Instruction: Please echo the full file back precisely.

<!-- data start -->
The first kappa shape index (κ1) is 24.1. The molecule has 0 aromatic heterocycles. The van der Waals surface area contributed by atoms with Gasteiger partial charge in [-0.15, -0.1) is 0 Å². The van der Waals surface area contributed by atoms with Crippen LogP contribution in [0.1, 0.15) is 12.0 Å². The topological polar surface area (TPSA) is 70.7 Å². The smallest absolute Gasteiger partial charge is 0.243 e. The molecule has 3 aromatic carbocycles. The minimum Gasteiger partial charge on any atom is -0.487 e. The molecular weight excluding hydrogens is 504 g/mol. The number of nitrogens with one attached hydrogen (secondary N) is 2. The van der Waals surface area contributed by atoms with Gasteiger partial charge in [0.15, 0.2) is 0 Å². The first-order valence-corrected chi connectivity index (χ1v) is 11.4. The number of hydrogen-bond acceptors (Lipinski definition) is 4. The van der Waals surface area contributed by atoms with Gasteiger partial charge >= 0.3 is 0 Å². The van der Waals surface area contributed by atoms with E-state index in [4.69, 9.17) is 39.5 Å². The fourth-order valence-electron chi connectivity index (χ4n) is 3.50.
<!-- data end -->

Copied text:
The first kappa shape index (κ1) is 24.1. The molecule has 0 aromatic heterocycles. The van der Waals surface area contributed by atoms with Gasteiger partial charge in [-0.15, -0.1) is 0 Å². The van der Waals surface area contributed by atoms with Crippen LogP contribution in [0.1, 0.15) is 12.0 Å². The topological polar surface area (TPSA) is 70.7 Å². The smallest absolute Gasteiger partial charge is 0.243 e. The molecule has 3 aromatic carbocycles. The minimum Gasteiger partial charge on any atom is -0.487 e. The molecular weight excluding hydrogens is 504 g/mol. The number of nitrogens with one attached hydrogen (secondary N) is 2. The van der Waals surface area contributed by atoms with Gasteiger partial charge in [0.15, 0.2) is 0 Å². The first-order valence-corrected chi connectivity index (χ1v) is 11.4. The number of hydrogen-bond acceptors (Lipinski definition) is 4. The van der Waals surface area contributed by atoms with Gasteiger partial charge >= 0.3 is 0 Å². The van der Waals surface area contributed by atoms with E-state index in [4.69, 9.17) is 39.5 Å². The fourth-order valence-electron chi connectivity index (χ4n) is 3.50.